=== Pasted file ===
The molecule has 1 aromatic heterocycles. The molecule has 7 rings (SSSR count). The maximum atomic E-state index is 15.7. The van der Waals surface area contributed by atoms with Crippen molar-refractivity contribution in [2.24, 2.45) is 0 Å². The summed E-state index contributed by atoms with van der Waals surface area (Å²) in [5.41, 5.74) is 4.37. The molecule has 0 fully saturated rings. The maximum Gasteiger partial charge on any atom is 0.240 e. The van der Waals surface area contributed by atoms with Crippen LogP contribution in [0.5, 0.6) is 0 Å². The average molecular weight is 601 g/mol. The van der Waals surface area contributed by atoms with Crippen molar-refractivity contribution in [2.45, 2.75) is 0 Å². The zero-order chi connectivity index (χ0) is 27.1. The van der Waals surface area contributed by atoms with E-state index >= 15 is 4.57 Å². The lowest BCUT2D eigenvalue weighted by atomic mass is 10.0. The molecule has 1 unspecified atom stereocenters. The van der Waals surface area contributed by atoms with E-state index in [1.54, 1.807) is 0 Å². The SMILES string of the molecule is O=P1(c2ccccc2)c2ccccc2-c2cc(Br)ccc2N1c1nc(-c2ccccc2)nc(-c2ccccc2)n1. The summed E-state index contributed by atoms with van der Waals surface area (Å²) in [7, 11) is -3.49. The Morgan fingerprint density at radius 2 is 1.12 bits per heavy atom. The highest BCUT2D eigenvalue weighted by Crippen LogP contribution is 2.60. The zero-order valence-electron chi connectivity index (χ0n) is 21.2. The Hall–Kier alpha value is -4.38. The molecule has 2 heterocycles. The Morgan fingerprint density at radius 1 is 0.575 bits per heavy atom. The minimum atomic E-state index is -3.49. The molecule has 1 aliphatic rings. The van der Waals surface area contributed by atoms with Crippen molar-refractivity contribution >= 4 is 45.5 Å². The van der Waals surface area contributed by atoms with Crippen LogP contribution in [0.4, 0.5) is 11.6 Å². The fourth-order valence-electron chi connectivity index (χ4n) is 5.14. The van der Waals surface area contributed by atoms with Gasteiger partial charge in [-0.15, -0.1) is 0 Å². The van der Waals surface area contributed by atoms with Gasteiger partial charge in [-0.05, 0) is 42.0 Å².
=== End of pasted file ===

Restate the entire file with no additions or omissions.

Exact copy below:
The molecule has 1 aromatic heterocycles. The molecule has 7 rings (SSSR count). The maximum atomic E-state index is 15.7. The van der Waals surface area contributed by atoms with Crippen molar-refractivity contribution in [2.24, 2.45) is 0 Å². The summed E-state index contributed by atoms with van der Waals surface area (Å²) in [5.41, 5.74) is 4.37. The molecule has 0 fully saturated rings. The maximum Gasteiger partial charge on any atom is 0.240 e. The van der Waals surface area contributed by atoms with Crippen LogP contribution in [0.5, 0.6) is 0 Å². The average molecular weight is 601 g/mol. The van der Waals surface area contributed by atoms with Crippen molar-refractivity contribution in [2.45, 2.75) is 0 Å². The zero-order chi connectivity index (χ0) is 27.1. The van der Waals surface area contributed by atoms with E-state index >= 15 is 4.57 Å². The lowest BCUT2D eigenvalue weighted by atomic mass is 10.0. The molecule has 1 unspecified atom stereocenters. The van der Waals surface area contributed by atoms with E-state index in [1.54, 1.807) is 0 Å². The SMILES string of the molecule is O=P1(c2ccccc2)c2ccccc2-c2cc(Br)ccc2N1c1nc(-c2ccccc2)nc(-c2ccccc2)n1. The summed E-state index contributed by atoms with van der Waals surface area (Å²) in [7, 11) is -3.49. The Morgan fingerprint density at radius 2 is 1.12 bits per heavy atom. The highest BCUT2D eigenvalue weighted by Crippen LogP contribution is 2.60. The zero-order valence-electron chi connectivity index (χ0n) is 21.2. The Hall–Kier alpha value is -4.38. The molecule has 2 heterocycles. The Morgan fingerprint density at radius 1 is 0.575 bits per heavy atom. The minimum atomic E-state index is -3.49. The molecule has 1 aliphatic rings. The van der Waals surface area contributed by atoms with Crippen molar-refractivity contribution >= 4 is 45.5 Å². The van der Waals surface area contributed by atoms with Crippen LogP contribution in [0.4, 0.5) is 11.6 Å². The fourth-order valence-electron chi connectivity index (χ4n) is 5.14. The van der Waals surface area contributed by atoms with Gasteiger partial charge in [-0.15, -0.1) is 0 Å². The van der Waals surface area contributed by atoms with Gasteiger partial charge in [-0.05, 0) is 42.0 Å².